Indecent exposures – Festivals: Sundance – 2002 Sundance Film Festival

Indecent exposures – Festivals: Sundance – 2002 Sundance Film Festival – Brief Article

Gavin Smith

It’s no revelation that the rhetoric surrounding indie film has become virtually meaningless in the last ten years or so. All the same, the seemingly infinite permutations in the co-opting of the word “independent” can still occasionally produce a frisson—or an incredulous giggle fit. The ne plus ultra of this Orwellian twisting of language came at the end of the 2002 Sundance Film Festival, which climaxed in the 1,270-seat Eccles Theater with an adoring audience’s standing ovation for Robert Evans, the producer of Chinatown and head of Paramount from 1967 to 1974. The occasion was the world premiere of The Kid Stays in the Picture, a mildly diverting vanity film executive-produced by Vanity Fair editor Graydon Carter. But, with all due respect to Evans, whose tenure at Paramount was glorious indeed, is it just me, or is there something surreal–no, grotesque, no, make that indecent–about Sundance celebrating this quintessential Seventies Hollywood operator as the apotheosis of the independent spirit? (Particularly when you remember the filmmakers’ onstage admission that they more or less surrendered creative control to their subject.) As songwriter Tom Lehrer said when Kissinger received the Nobel Peace Prize: after this, who needs satire?

And yet, to state the obvious: there’s no inherent virtue in independence. Authentically independent films–some good, the majority bad or indifferent–continue to be made in droves. All three varieties were to be found in this year’s festival, which offered the weakest lineup in all the years I’ve been attending, incidentally. From the dramatic competition, the only real find was the largely overlooked Paradox Lake (see p. 24). A genuine original, it explores the interaction of an autistic girl and an adult counselor at an upstate New York summer camp. Within a loose narrative framework, director Przemyslaw Shemie Reut creates an impressionistic hybrid in which fiction and actuality overlap, while experimental form and montage heighten the film’s beguiling sense of mysterious interiority. And just as he refrains from idealizing autism, Reut and screenwriter Wieslaw Saniewski take care to foreground the motivations of the camp’s counselors–their shortcomings and the tensions between them–ensuring that their film achieves a complexity beyond its ostensible “issue.”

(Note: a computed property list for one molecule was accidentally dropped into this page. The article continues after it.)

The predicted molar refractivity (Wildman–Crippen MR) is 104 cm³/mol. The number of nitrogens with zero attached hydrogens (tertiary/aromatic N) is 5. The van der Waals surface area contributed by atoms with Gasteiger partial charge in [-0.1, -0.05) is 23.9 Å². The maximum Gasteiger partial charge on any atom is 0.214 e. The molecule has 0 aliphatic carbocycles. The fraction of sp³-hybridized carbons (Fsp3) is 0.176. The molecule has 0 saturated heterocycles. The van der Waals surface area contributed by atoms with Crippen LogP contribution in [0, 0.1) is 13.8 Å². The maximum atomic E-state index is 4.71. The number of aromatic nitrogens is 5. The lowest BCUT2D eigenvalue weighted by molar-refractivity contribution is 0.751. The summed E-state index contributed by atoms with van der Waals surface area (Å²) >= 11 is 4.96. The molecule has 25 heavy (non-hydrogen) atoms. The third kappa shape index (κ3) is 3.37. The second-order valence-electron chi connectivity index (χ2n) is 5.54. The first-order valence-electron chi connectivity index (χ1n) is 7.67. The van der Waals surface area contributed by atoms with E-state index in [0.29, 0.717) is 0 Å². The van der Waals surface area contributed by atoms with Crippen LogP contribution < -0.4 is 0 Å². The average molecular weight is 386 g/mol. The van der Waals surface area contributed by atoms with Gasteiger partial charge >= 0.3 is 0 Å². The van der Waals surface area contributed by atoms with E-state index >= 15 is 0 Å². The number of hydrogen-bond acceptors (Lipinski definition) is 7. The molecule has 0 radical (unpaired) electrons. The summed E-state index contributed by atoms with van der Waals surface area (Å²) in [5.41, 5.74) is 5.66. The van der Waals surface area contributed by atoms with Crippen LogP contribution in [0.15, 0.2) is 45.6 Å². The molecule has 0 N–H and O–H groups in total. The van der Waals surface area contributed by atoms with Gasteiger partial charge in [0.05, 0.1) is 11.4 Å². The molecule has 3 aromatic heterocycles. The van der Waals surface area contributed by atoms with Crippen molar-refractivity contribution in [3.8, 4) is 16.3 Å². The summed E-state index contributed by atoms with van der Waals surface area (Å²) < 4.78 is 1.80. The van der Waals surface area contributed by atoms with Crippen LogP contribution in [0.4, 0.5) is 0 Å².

The Grand Jury Prize went to Rebecca Miller’s Personal Velocity, a triptych of “portraits,” each focusing on pivotal experiences in the lives of three women–a working-class mother with resentment to spare (played not-quite-convincingly by Kyra Sedgwick) who abandons her abusive husband and begins a new life, an insecure New York book editor (Parker Posey) who has second thoughts about marriage after her career takes off, and a confused young woman (Fairuza Balk) taking a time out from her life who picks up a troubled hitchhiker. Miller’s first film, Angela, demonstrated a strong visual sense and feel for mood (albeit influenced by the work of photographer Sally Mann), but this belated follow-up is incoherently shot and uses a dreadful, folkish score that tramples on the film’s occasional subtleties. Derived from Miller’s recently published short story collection, each segment is a self-conscious exercise in baggage, backstory, and unfinished emotional business between daughters and parents. The film experiments to no particular effect with freeze-frames to heighten key moments and attempts to unify the material with a temporal structuring device (a recurring radio news report that surfaces in each narrative), but its reliance on a third-person voiceover for its most acute insights (“She felt the ambition drain out of her like pus from a lanced boil”) lends things a vaguely illustrative air that is reinforced by its diffuse digital video look. Still, there’s real bite in the middle story, which is set in a world Miller seems to know well, and Parker Posey’s graceful, vivid performance carries the day.